Qserv package embeds a configuration script which automatically generates and fills this directory structure, using a meta-configuration file. Script which produces Configured images has to be improved in order to allow developers to easily change main configuration parameters, like log level or secrets.
Current Qserv secrets are:
- MySQL root password
- Data loader password
Directory structure for configuration could be deployed as a docker volume, in order to ease its update. Nevertheless, this requires a sophisticated design. Indeed:
- configuration has to be generated using Qserv configuration script. This tool is currently embedded inside Qserv installation,
- compatibility between Qserv containers and configuration volume has to be checked at runtime.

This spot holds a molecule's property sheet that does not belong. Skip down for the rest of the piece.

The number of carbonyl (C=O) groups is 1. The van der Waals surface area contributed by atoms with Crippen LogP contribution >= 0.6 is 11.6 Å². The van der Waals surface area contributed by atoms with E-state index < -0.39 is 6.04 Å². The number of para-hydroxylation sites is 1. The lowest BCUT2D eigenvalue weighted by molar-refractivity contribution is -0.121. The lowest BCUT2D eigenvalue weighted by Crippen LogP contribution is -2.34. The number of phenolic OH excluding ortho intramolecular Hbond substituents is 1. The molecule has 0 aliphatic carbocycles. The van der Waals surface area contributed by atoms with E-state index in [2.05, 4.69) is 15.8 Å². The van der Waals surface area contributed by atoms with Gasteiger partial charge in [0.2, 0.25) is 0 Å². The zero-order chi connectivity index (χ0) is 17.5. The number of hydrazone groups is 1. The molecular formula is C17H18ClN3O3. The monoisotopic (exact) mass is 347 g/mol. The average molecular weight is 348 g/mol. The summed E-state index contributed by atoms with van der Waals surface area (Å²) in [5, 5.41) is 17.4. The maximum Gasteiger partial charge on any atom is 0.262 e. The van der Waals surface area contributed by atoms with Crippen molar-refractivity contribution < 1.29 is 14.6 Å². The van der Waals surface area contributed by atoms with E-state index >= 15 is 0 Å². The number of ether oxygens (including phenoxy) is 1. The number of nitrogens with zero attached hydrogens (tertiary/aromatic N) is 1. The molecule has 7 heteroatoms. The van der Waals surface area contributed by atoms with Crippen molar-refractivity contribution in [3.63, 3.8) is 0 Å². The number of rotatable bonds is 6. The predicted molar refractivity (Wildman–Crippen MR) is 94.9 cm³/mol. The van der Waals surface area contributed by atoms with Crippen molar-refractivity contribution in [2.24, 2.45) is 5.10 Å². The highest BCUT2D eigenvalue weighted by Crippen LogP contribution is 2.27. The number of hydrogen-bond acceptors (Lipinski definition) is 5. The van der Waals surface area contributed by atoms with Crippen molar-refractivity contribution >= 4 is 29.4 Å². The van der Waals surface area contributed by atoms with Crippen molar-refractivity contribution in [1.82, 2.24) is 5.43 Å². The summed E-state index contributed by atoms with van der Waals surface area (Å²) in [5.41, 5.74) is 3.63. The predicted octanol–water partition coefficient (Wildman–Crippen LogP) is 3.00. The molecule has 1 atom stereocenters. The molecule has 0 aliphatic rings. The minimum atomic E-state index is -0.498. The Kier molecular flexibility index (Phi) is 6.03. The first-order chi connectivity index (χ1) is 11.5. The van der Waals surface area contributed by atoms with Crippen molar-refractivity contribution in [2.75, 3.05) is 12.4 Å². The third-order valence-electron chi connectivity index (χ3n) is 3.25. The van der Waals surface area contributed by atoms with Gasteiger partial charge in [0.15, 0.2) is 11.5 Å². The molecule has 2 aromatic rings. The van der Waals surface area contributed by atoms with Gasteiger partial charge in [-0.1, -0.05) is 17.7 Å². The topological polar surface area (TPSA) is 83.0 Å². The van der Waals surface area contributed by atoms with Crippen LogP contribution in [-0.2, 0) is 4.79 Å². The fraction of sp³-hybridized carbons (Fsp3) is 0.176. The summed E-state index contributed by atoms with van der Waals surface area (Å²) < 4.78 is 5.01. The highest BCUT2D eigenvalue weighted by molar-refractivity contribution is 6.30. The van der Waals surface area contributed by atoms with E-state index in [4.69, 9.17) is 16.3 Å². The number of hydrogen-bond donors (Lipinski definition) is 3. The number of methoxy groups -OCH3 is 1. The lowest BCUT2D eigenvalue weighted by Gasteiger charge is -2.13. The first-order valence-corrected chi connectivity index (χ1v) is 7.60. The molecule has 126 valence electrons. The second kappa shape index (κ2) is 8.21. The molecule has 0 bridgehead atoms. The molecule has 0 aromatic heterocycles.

At IN2P3, MySQL data is stored on host machine, and not inside the container. This setup enable Qserv containers to serve PetaScale datasets. So, MySQL data for LSST should be:
- stored on host machine, which would provide access to large storage infrastructure (local, or even remote)
- then mounted as a Docker volume by Qserv master or worker container.
Huge improvments must be performed to ease this setup.
- MySQL meta-data (i.e. accounts, permissions and Qserv tables structure) has to be aside MySQL data for LSST,
- existing MySQL data for LSST must remains untouched if MySQL meta-data changes.
Currently MySQL meta-data is generated inside the Docker configured images using Qserv configuration procedure. This must evolve in order to ease co-location of MySQL meta-data and data for LSST in the same directory of host machine.
User id mapping¶
Currently qserv user id in the container has to be equal to user id which own MySQL data directory on the host machine. Additional work is required to study if Docker latest versions provide user mapping feature which would remove this constraint.